NEW YORK: Behind closed doors, Federal Reserve (Fed) policymakers worry rallying markets are impeding their efforts to control inflation.
But every time Jerome Powell goes out in public he gives them more room to run.
When the Fed chairman took to the podium Wednesday afternoon, stock markets were hovering around their session lows.
The central bank had just delivered an eighth straight rate hike and signalled more were to come, and some of the uber-bullishness on display in markets this year had faded a little.
By the time Powell was done speaking some 45 minutes later, stocks had soared.
The S&P 500 reached its intraday high, up 1.8%, and traders were also quickly bidding up prices on Treasuries, corporate bonds and crypto.
Powell may have intended to deliver a stern message that the Fed still had a lot of work to do to tame inflation but that’s not what investors heard.
Instead, they heard a chairman who indicated he was seeing clear evidence of slowing consumer price increases and who didn’t seem particularly bothered by the January rally in markets.
For the second straight meeting, the very first question he was asked at the press conference was whether he was worried about the rally creating easier financial conditions that could hamper his inflation fight and, once again, he chose not to push back hard.
“Our focus is not on short-term moves, but on sustained changes to financial conditions,” he said.
“There’s a real disconnect between what he said, what the statement said, maybe what he wanted to say, and what the markets heard,” BlackRock’s Jeffrey Rosenberg said on Bloomberg TV.
“But what the markets heard was this issue of the conflict between financial conditions easing, and whether or not that would impact the Fed’s policy making – he dismissed it.”
Powell’s response came on a day that was not without tough talk on inflation, with the chairman repeatedly stressing that while price pressures in the economy had eased, the battle was far from won.
Policy makers lifted the Fed’s target for its benchmark rate by a quarter percentage point to a range of 4.5% to 4.75% and said ongoing increases will be appropriate, a signal to most that no pause in tightening is imminent.
But investors had been bracing for harsh commentary from the Fed aimed at cooling the recent run-up in risk assets.
The chairman instead argued that readings have tightened “very significantly” over the past year as the Fed hiked.
The emphasis on tighter conditions is being taken by traders as evidence the latest rallies in equities and credit are not a major concern for policy makers, essentially freeing them to bid up prices.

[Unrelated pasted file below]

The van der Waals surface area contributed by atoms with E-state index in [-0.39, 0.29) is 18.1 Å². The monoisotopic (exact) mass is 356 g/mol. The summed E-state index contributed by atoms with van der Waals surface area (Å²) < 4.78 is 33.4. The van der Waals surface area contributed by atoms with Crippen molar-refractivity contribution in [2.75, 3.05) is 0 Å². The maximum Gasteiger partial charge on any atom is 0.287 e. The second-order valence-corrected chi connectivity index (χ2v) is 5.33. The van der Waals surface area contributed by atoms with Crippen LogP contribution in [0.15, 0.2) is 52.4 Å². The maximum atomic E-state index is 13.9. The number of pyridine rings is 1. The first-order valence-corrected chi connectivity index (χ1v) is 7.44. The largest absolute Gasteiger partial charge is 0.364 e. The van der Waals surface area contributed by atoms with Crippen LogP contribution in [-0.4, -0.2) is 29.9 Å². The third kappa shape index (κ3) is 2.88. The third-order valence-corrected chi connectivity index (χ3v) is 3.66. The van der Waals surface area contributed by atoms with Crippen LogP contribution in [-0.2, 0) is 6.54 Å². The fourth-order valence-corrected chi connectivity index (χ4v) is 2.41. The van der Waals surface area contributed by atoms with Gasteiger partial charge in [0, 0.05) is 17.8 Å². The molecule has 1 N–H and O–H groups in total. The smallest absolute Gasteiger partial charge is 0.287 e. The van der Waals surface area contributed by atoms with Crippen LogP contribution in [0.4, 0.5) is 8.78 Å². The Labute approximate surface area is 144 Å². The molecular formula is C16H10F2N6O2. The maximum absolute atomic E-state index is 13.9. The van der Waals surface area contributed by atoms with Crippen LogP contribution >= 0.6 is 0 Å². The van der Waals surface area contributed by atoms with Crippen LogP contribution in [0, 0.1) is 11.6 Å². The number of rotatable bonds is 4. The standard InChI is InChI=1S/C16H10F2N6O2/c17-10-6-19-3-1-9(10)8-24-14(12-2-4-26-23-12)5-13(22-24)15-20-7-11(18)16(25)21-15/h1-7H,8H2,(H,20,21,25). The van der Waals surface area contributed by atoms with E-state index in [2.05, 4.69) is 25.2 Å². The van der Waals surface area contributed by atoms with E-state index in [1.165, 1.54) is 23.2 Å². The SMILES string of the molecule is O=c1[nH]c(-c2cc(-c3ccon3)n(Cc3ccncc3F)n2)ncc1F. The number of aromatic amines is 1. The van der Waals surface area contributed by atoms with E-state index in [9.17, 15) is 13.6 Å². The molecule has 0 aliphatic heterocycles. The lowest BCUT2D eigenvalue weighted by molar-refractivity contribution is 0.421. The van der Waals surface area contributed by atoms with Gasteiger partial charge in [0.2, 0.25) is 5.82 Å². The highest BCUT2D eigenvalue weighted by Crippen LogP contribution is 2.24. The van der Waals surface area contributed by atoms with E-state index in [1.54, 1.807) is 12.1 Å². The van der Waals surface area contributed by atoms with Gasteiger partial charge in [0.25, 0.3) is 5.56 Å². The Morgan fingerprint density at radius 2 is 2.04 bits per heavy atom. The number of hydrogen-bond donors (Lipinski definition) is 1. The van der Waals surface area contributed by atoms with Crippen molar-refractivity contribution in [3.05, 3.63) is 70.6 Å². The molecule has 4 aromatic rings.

Some analysts questioned what measure Powell was referring to – a Bloomberg index of US conditions across markets sat at a looser level than it was when the Fed began its tightening campaign last year.
“Powell has said that financial conditions have tightened considerably despite the fact that they have eased considerably,” wrote Neil Dutta, head of US economic research at Renaissance Macro Research LLC.
“The fact that he has said this is dovish in its own right,” according to Dutta, who added: “the odds are increasing that the Fed is declaring victory too soon.”
Wednesday’s stock rally is a continuation of what’s been happening all year in markets, with stocks surging and volatility easing versus last year.
The S&P 500 last month gained more than 6% in what was its best showing since October.
The Cboe Volatility Index, a gauge of cost of equity options, fell to the lowest level since the immediate aftermath the S&P 500’s last all-time high reached in January 2022.
Traders who had braced for a hawkish Fed were caught off guard and rushed to short-term options to play catch-up.
Contracts within 24 hours to expiry accounted for almost 40% of all S&P 500’s total volume, with trading in bullish calls outpacing bearish puts.
The expression of optimism was even more evident in the interest-rate swaps market, where traders are now pricing a half percentage point rate cut in the second half of the year after rates peaked near 4.9%.
None of the market action is likely what the central bank wants to see as it looks to continue to rein in inflation, said Adam Phillips, managing director of portfolio strategy at EP Wealth Advisors.
“I’m surprised chairman Powell didn’t use this opportunity to deliver a wake-up call to those investors who seem to have gotten ahead of themselves,” he said. — Bloomberg